Characters Every Book Should Have

By on July 17, 2020

Your characters are crucial to ensuring your story is a success. The plot is essential, and the setting is critical; the theme is central, and the point of view is necessary. However, no part of your story is more important than the characters. 

Characters drive your story forwards; they carry the plot, they experience your fictional world, and interact with the environment around them. They reveal your theme, and without lifelike, engaging, inspiring characters for the reader to engage with, you won't have much of a story at all. 

Deciding on the types of characters to include in your story is crucial. What's important is to ensure that your characters are all individual and unique and that they all play an essential part in driving your plot forward.

So what characters does every story need? Let's take a look:

The protagonist

Your protagonist is your main character. The story is about him and will unravel from his point of view. The protagonist must be flawed but engaging, and they must make mistakes. It is possible to choose more than one protagonist for your story.

They are important because their responses will define what happens in the story, and the circumstances they endure will affect how they change, what they desire, and how they learn and grow. Your readers need to care about your protagonist and what happens to them. 

The antagonist

The antagonist is the person who 'antagonizes' your protagonist. They are there to make life difficult for them, to get in the way, to create obstacles. In a more traditional story, they would be considered the 'bad guy.' But just as your protagonist is flawed, your antagonist can be layered and complicated too. In fact, being purely evil might make him difficult to relate to, and the focus should instead be on the role he plays in your protagonist's story, he moves against him. The question of whether your protagonist will find a way to overcome him is what has readers gripped to the very end of the story.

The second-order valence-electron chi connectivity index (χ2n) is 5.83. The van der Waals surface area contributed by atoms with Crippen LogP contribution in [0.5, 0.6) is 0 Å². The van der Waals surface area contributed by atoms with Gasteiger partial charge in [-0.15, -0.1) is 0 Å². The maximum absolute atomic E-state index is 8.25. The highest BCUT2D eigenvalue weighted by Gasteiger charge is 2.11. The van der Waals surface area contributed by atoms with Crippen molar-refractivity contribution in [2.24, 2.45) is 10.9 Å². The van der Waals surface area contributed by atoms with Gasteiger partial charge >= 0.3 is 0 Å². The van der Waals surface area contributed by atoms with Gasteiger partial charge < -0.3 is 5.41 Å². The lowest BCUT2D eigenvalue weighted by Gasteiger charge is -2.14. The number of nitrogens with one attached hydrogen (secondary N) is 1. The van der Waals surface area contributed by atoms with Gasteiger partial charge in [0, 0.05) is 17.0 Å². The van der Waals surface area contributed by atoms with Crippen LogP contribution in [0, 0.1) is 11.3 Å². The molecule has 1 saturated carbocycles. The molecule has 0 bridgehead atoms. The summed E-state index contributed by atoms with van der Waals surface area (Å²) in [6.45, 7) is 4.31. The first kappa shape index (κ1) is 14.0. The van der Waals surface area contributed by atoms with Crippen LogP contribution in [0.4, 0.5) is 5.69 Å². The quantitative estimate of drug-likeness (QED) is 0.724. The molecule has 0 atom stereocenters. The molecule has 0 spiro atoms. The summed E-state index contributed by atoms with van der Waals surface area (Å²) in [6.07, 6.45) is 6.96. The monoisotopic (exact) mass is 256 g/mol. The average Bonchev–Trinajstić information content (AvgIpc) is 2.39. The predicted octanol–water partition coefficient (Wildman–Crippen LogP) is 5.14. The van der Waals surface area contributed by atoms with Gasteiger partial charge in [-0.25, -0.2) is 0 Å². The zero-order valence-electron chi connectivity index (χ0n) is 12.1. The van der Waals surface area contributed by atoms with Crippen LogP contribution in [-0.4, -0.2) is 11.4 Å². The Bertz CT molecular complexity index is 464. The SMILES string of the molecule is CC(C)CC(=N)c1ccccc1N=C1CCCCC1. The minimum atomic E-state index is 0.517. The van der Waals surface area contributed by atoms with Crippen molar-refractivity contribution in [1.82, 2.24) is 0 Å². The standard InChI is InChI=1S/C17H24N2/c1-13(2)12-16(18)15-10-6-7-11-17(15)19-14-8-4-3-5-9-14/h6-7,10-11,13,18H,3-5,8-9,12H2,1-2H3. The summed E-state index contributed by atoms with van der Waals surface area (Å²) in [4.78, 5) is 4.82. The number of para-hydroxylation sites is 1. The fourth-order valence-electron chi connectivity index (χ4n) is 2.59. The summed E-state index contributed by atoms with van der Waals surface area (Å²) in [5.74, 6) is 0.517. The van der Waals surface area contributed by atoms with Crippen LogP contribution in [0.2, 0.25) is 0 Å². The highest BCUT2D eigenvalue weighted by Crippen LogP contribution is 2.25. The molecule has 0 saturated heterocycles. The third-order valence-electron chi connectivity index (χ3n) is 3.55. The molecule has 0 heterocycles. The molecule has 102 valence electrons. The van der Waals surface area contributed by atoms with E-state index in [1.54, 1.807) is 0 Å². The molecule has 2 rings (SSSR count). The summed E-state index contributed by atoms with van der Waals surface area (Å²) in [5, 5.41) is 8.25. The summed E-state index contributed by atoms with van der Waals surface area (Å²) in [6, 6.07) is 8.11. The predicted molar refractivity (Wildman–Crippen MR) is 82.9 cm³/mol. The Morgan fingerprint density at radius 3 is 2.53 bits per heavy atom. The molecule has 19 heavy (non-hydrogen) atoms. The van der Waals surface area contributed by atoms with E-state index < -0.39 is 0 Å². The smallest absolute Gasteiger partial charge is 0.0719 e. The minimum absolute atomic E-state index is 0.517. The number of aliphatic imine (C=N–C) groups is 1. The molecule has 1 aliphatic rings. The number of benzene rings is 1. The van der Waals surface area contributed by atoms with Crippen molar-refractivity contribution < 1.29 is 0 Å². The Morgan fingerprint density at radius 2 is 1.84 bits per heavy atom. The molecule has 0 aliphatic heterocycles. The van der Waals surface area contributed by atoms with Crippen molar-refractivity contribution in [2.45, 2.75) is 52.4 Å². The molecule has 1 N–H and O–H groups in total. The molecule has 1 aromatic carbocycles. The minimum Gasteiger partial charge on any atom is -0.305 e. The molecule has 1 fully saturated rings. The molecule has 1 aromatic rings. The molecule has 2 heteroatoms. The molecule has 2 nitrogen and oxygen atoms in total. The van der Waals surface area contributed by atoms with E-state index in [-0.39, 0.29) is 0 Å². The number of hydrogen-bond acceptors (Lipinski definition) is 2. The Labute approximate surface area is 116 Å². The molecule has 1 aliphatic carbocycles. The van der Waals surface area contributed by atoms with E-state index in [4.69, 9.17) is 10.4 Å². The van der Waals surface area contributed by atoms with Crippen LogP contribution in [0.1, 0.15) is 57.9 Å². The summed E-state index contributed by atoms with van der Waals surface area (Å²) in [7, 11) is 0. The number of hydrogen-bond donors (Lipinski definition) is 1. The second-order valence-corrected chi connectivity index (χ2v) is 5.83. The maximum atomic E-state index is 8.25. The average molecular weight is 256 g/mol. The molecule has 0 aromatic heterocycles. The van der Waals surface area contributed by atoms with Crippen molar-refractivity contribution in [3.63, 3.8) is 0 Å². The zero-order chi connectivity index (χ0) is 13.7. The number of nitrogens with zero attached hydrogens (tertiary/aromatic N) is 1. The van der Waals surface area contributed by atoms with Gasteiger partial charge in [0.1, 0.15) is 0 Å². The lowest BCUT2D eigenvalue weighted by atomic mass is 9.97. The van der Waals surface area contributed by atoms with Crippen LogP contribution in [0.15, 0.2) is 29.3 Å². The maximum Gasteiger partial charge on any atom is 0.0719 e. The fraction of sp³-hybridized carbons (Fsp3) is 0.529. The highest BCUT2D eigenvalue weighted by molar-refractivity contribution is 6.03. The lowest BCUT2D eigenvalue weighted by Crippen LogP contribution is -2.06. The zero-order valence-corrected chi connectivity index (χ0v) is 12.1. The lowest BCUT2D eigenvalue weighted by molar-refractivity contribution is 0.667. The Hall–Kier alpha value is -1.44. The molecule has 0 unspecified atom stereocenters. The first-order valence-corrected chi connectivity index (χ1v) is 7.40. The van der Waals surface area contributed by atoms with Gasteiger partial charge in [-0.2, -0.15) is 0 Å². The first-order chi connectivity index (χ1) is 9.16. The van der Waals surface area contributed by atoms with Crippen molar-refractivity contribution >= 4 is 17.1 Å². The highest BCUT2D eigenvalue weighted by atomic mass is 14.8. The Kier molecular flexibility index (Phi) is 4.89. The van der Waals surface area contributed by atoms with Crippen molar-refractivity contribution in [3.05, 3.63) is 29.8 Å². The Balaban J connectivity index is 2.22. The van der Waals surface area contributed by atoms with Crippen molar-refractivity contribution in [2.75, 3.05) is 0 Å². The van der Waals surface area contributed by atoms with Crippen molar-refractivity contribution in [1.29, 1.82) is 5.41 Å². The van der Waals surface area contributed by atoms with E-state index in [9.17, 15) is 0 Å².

The sidekick

The sidekick is the character who moves alongside the protagonist. They are supportive, but also allow the story to be seen from a different perspective, a new angle. They should be loyal and act as someone to question the protagonists' decisions when they might make the wrong move. 

The mentor

The mentor is someone that the protagonist turns to for advice, they are experienced, wise, and willing to help - though not always without cost. They are essential because they act as a guide leading the protagonist in the right direction; they teach the protagonist how to make good choices and will be influential in how they change. 

The skeptic

The skeptic will be the one who creates problems for the protagonist because they don't support what the protagonist wants to do. They might think the journey is too risky and too dangerous, they'll point out what's at stake and who might get hurt. They add depth and dimension to the story; they are the voice of reason and help to heighten emotion and drama. 

These five characters should appear in every story and bring variety, depth, and excitement to the plot. Make sure that each of these characters has a purpose, has a unique identity, and follows a character arc. Remember, a compelling plot can only serve you so well, and it is the characters above that will resonate with your readers and stay with them long after they've finished your book. 

About Beth Cadman

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